Celestion occasionally printed their date codes with the month and year back to front by mistake. A simple typo but it can be very misleading.
Year by year Celestion made small changes to their speakers, so an easy way to verify the date code is just to look at the visible features of the speaker. The most obvious ones being:
- The colour of the magnet cover
- The cone stamp
- The location and general appearance of the date stamp
- The label
If you can familiarise yourself with the transition periods for these details you will find it a lot easier to date your speakers accurately. My blog post ‘How To Date Celestion Greenbacks‘ has all the information you need, and I’ll be referring to it throughout this post.
Here are a few examples:
Celestion were mainly only using the cream coloured magnet covers from spring 1974 to mid 1975. So this is a really easy way to date your speakers.
The date code ‘GM4’ on this speaker might appear to be July 1967 or July 1979. However, the general appearance of the speaker tells us it is a mid 1970’s speaker, and therefore we know the date code is back to front and should be ‘MG4’ – 4th Dec 1974.
Some of the visible features that indicate this are:
- The cream magnet cover – found spring 1974 to mid 1975
- The 0444 cone stamp – found late 1974 to mid 1975
- The inspection letter (‘X’ on this speaker) – found 1969 to 1976
…and there are a few more smaller details that I won’t bore you with.
We can also consider the features of the other contenders. A speaker from July 1967 would be a 20w pre-rola greenback with the date code printed on the front gasket. A speaker from July 1979 would be a ‘blackback’ with no inspection character in the date code and a 444 stamped Kurt Mueller cone. All very different looking speakers.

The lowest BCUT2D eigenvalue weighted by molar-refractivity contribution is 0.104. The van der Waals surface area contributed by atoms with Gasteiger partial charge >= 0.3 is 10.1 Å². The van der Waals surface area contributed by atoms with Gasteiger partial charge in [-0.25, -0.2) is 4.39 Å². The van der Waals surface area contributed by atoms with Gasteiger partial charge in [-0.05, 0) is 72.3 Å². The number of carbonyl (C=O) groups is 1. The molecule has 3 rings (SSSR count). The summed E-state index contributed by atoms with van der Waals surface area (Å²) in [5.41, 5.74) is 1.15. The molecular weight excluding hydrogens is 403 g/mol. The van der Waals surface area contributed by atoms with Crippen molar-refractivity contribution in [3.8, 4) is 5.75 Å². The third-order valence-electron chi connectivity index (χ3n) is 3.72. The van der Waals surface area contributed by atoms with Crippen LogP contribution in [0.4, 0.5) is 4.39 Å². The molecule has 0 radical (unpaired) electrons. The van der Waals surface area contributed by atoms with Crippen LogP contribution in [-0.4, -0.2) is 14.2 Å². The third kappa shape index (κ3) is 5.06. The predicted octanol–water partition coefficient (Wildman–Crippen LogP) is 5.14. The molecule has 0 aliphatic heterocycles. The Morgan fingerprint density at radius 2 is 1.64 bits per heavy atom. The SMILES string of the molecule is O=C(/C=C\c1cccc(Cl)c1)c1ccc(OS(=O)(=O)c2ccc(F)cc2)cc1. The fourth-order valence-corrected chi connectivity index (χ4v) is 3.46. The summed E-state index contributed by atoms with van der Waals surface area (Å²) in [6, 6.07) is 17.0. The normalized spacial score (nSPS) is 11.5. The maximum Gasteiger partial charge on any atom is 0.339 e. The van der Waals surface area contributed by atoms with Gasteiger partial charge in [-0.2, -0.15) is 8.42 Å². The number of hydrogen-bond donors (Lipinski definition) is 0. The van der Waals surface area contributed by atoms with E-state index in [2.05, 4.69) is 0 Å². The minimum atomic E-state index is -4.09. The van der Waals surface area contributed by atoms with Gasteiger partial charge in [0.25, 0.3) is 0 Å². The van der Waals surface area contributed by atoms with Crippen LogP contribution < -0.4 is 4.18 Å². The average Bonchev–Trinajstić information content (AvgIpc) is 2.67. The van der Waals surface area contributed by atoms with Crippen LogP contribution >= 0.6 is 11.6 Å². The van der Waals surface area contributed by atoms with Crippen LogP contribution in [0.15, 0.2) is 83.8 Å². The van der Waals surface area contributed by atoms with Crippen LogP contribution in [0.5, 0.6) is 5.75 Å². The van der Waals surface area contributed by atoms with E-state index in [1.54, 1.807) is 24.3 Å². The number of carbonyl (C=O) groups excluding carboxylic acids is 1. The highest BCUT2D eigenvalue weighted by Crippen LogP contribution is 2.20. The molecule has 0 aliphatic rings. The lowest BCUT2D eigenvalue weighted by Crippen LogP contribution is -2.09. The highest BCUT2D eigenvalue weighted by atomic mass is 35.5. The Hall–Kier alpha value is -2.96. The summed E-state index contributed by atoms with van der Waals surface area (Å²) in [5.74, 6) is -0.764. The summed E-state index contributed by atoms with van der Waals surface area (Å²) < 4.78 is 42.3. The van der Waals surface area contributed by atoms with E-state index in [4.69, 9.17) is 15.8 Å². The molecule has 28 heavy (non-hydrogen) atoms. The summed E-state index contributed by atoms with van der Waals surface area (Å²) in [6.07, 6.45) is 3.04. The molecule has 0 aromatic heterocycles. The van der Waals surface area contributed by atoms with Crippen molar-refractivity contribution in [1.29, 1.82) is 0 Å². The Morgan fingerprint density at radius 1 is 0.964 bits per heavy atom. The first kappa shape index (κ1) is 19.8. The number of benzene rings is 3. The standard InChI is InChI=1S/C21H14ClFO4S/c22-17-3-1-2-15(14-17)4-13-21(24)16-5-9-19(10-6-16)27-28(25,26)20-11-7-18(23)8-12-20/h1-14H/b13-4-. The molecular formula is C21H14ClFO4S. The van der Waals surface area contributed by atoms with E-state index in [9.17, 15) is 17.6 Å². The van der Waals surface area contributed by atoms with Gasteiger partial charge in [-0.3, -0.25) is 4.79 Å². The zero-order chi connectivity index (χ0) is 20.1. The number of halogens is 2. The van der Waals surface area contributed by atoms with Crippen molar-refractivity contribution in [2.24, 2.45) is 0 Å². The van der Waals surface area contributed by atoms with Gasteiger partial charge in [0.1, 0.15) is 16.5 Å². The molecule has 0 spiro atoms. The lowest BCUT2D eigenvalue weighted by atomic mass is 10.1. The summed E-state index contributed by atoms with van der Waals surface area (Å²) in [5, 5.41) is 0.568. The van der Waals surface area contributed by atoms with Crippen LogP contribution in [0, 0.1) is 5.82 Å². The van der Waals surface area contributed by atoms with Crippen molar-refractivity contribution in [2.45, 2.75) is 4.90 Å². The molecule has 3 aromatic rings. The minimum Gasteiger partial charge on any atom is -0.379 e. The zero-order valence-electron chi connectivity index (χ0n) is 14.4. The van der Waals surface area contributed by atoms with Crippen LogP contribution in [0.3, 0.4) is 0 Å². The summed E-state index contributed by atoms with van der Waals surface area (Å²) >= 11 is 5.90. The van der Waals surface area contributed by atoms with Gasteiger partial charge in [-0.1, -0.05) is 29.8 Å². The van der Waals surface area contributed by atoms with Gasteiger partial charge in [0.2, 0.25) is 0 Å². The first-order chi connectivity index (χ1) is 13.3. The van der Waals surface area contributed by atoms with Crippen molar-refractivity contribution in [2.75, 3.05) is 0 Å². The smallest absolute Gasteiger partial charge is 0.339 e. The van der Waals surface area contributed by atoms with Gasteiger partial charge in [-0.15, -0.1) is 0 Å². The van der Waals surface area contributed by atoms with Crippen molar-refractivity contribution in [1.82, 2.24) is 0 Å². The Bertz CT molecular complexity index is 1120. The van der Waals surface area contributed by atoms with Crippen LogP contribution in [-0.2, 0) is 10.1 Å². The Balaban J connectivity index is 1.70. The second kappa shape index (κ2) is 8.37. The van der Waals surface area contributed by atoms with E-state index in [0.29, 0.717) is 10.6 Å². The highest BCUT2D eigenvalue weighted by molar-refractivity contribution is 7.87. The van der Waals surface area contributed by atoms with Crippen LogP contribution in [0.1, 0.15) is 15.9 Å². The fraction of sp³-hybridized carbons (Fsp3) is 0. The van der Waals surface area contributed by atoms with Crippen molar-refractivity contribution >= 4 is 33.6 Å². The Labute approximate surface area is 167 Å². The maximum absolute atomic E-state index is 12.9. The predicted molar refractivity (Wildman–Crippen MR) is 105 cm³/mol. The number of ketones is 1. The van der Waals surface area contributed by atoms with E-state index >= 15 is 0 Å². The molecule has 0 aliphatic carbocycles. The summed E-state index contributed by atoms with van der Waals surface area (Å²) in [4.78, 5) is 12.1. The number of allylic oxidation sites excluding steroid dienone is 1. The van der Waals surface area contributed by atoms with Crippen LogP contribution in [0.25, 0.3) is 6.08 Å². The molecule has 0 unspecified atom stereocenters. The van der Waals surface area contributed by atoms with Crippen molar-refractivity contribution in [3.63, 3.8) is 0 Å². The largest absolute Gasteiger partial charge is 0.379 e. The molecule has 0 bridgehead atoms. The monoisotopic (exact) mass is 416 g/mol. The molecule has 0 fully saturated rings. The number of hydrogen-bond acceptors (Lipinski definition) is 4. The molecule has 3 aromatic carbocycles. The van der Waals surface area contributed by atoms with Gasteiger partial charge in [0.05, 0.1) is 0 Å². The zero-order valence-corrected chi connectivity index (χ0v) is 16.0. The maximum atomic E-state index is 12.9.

This stuff might sound complicated but it really isn’t, once you become a bit more familiar with the little changes Celestion made through the years.
Thankfully, most pre-rola speakers do not have back to front date stamps, however watch out for them around late 69. This does seem to be a bit of a hotspot for them.
The date code ‘BK’ here represents Oct 1969. Not Feb 1965 or Feb 1977.
We know the speaker is from 1969 just by the general appearance of it. Here are a few of the main indicators:
- Green magnet cover – typical from 1966 to 1973
- The 25w 16 Ohm G12M pre-rola label – typical from late 1968 to spring 1971
- The 102 003 pulsonic cone stamp – typical from 1968 to spring 1971
- The added inspection letter – typical from 1969 to 1976
Feb 1965 is before the T1221 was even being made to my knowledge.
Feb 1977 would be a very different looking speaker – a ‘blackback’ with a Rola Ipswich label, and a ‘1777’ stamped Kurt Mueller cone.
1972 vs 1973
Speakers made in 1972 with date codes seemingly from 1973 are fairly common. Granted it is not the end of the world if you are only out by one year, but lets have a closer look:
This speaker was made June 1972, not May 1973, and should be printed ‘FE’, not ‘EF’. How do we know that?
- 102 3 cone stamp – typical from April 1971 to around Feb 1973
- The day of the month omitted from the date code – typical from Dec 71 through to Sept 72
- Smooth paint finish to the chassis – typical until Oct 1972
For direct comparison here is a typical greenback speaker from mid 1973. Spot the difference.
- ‘3’ cone stamp – typical from Feb 1973 to Aug 1973
- Day of the month included in the date stamp
- ‘Hammered’ paint finish to the chassis – typical from Oct 1972 onwards
As I said earlier, this stuff might sound complicated but it really isn’t. You will pick it up fairly quickly just with a bit of experience. Also check out ‘How To Date Celestion Greenbacks‘ to learn about the most obvious features.